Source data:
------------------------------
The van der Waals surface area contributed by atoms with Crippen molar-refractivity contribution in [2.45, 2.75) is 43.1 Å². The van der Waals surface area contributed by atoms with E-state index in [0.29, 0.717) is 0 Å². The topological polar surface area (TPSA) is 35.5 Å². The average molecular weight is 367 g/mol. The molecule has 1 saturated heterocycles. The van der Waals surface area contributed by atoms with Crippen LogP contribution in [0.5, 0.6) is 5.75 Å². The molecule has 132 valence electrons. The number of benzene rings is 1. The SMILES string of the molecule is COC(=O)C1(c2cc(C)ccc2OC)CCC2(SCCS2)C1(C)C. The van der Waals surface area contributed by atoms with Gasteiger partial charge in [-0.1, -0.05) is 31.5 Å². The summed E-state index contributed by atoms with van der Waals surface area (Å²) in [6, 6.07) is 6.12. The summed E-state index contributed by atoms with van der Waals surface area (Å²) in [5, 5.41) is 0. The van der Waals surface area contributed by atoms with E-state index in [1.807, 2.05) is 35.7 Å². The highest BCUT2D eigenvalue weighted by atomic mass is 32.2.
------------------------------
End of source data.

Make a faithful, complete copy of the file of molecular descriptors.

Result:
The van der Waals surface area contributed by atoms with Crippen molar-refractivity contribution in [2.45, 2.75) is 43.1 Å². The van der Waals surface area contributed by atoms with E-state index in [0.29, 0.717) is 0 Å². The topological polar surface area (TPSA) is 35.5 Å². The average molecular weight is 367 g/mol. The molecule has 1 saturated heterocycles. The van der Waals surface area contributed by atoms with Crippen LogP contribution in [0.5, 0.6) is 5.75 Å². The molecule has 132 valence electrons. The number of benzene rings is 1. The SMILES string of the molecule is COC(=O)C1(c2cc(C)ccc2OC)CCC2(SCCS2)C1(C)C. The van der Waals surface area contributed by atoms with Gasteiger partial charge in [-0.1, -0.05) is 31.5 Å². The summed E-state index contributed by atoms with van der Waals surface area (Å²) in [6, 6.07) is 6.12. The summed E-state index contributed by atoms with van der Waals surface area (Å²) in [5, 5.41) is 0. The van der Waals surface area contributed by atoms with E-state index in [1.807, 2.05) is 35.7 Å². The highest BCUT2D eigenvalue weighted by atomic mass is 32.2.